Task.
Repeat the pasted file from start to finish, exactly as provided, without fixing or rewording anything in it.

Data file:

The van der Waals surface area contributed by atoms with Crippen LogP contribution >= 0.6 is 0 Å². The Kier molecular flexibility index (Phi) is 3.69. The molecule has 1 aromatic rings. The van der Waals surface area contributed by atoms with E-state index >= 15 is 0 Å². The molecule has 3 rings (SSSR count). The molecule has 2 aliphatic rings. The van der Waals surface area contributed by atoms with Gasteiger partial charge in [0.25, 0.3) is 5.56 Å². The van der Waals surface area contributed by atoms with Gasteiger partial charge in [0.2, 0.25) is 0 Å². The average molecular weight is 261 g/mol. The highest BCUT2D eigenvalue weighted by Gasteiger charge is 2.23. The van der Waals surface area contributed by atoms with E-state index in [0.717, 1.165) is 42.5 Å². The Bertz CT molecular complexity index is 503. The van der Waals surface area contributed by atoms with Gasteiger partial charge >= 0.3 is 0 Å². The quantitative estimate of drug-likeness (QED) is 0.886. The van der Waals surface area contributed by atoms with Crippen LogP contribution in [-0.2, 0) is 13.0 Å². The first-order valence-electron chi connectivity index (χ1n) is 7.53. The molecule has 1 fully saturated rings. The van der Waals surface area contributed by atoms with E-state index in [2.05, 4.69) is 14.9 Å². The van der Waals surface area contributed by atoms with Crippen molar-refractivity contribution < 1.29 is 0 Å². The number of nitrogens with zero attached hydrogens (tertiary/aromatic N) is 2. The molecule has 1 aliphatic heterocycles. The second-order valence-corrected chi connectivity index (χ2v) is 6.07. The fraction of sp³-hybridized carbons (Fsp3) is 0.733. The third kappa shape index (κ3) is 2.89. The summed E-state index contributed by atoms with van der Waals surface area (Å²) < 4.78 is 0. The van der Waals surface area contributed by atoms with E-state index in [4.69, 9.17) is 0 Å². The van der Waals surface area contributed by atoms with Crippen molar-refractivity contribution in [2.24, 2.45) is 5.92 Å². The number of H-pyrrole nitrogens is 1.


The van der Waals surface area contributed by atoms with Crippen LogP contribution >= 0.6 is 0 Å². The Kier molecular flexibility index (Phi) is 3.69. The molecule has 1 aromatic rings. The van der Waals surface area contributed by atoms with E-state index >= 15 is 0 Å². The molecule has 3 rings (SSSR count). The molecule has 2 aliphatic rings. The van der Waals surface area contributed by atoms with Gasteiger partial charge in [0.25, 0.3) is 5.56 Å². The van der Waals surface area contributed by atoms with Gasteiger partial charge in [0.2, 0.25) is 0 Å². The average molecular weight is 261 g/mol. The highest BCUT2D eigenvalue weighted by Gasteiger charge is 2.23. The van der Waals surface area contributed by atoms with E-state index in [0.717, 1.165) is 42.5 Å². The Bertz CT molecular complexity index is 503. The van der Waals surface area contributed by atoms with Gasteiger partial charge >= 0.3 is 0 Å². The quantitative estimate of drug-likeness (QED) is 0.886. The van der Waals surface area contributed by atoms with Crippen LogP contribution in [-0.2, 0) is 13.0 Å². The first-order valence-electron chi connectivity index (χ1n) is 7.53. The molecule has 1 fully saturated rings. The van der Waals surface area contributed by atoms with E-state index in [2.05, 4.69) is 14.9 Å². The van der Waals surface area contributed by atoms with Crippen molar-refractivity contribution < 1.29 is 0 Å². The number of nitrogens with zero attached hydrogens (tertiary/aromatic N) is 2. The molecule has 1 aliphatic heterocycles. The second-order valence-corrected chi connectivity index (χ2v) is 6.07. The fraction of sp³-hybridized carbons (Fsp3) is 0.733. The third kappa shape index (κ3) is 2.89. The summed E-state index contributed by atoms with van der Waals surface area (Å²) < 4.78 is 0. The van der Waals surface area contributed by atoms with E-state index in [4.69, 9.17) is 0 Å². The van der Waals surface area contributed by atoms with Crippen molar-refractivity contribution in [2.24, 2.45) is 5.92 Å². The number of H-pyrrole nitrogens is 1.